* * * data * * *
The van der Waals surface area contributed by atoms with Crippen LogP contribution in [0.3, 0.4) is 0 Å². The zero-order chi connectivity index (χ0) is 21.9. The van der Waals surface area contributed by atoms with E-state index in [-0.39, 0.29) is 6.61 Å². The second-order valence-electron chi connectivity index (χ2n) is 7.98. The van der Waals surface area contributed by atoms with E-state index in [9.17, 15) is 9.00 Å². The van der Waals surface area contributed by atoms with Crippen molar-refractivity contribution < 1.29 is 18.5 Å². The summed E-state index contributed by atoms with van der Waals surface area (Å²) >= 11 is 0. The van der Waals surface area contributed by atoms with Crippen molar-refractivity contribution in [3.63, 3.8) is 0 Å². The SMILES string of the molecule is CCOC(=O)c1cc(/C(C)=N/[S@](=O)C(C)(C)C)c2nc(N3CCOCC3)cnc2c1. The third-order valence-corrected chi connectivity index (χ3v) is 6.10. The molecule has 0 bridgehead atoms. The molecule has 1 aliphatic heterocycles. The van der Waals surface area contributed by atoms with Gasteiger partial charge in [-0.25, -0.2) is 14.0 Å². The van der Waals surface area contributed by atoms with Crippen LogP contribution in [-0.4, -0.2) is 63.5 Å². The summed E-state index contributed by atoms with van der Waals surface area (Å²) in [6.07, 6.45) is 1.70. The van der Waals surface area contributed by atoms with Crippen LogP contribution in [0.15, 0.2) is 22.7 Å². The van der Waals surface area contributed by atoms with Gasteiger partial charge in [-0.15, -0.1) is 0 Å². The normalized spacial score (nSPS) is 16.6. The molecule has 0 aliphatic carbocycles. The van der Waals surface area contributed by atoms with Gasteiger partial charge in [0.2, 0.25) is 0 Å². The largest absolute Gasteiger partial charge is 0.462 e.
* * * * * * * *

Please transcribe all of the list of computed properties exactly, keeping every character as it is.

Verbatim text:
The van der Waals surface area contributed by atoms with Crippen LogP contribution in [0.3, 0.4) is 0 Å². The zero-order chi connectivity index (χ0) is 21.9. The van der Waals surface area contributed by atoms with E-state index in [-0.39, 0.29) is 6.61 Å². The second-order valence-electron chi connectivity index (χ2n) is 7.98. The van der Waals surface area contributed by atoms with E-state index in [9.17, 15) is 9.00 Å². The van der Waals surface area contributed by atoms with Crippen molar-refractivity contribution < 1.29 is 18.5 Å². The summed E-state index contributed by atoms with van der Waals surface area (Å²) >= 11 is 0. The van der Waals surface area contributed by atoms with Crippen molar-refractivity contribution in [3.63, 3.8) is 0 Å². The SMILES string of the molecule is CCOC(=O)c1cc(/C(C)=N/[S@](=O)C(C)(C)C)c2nc(N3CCOCC3)cnc2c1. The third-order valence-corrected chi connectivity index (χ3v) is 6.10. The molecule has 0 bridgehead atoms. The molecule has 1 aliphatic heterocycles. The van der Waals surface area contributed by atoms with Gasteiger partial charge in [-0.25, -0.2) is 14.0 Å². The van der Waals surface area contributed by atoms with Crippen LogP contribution in [-0.4, -0.2) is 63.5 Å². The summed E-state index contributed by atoms with van der Waals surface area (Å²) in [6.07, 6.45) is 1.70. The van der Waals surface area contributed by atoms with Crippen LogP contribution in [0.15, 0.2) is 22.7 Å². The van der Waals surface area contributed by atoms with Gasteiger partial charge in [-0.15, -0.1) is 0 Å². The normalized spacial score (nSPS) is 16.6. The molecule has 0 aliphatic carbocycles. The van der Waals surface area contributed by atoms with Gasteiger partial charge in [0.2, 0.25) is 0 Å². The largest absolute Gasteiger partial charge is 0.462 e.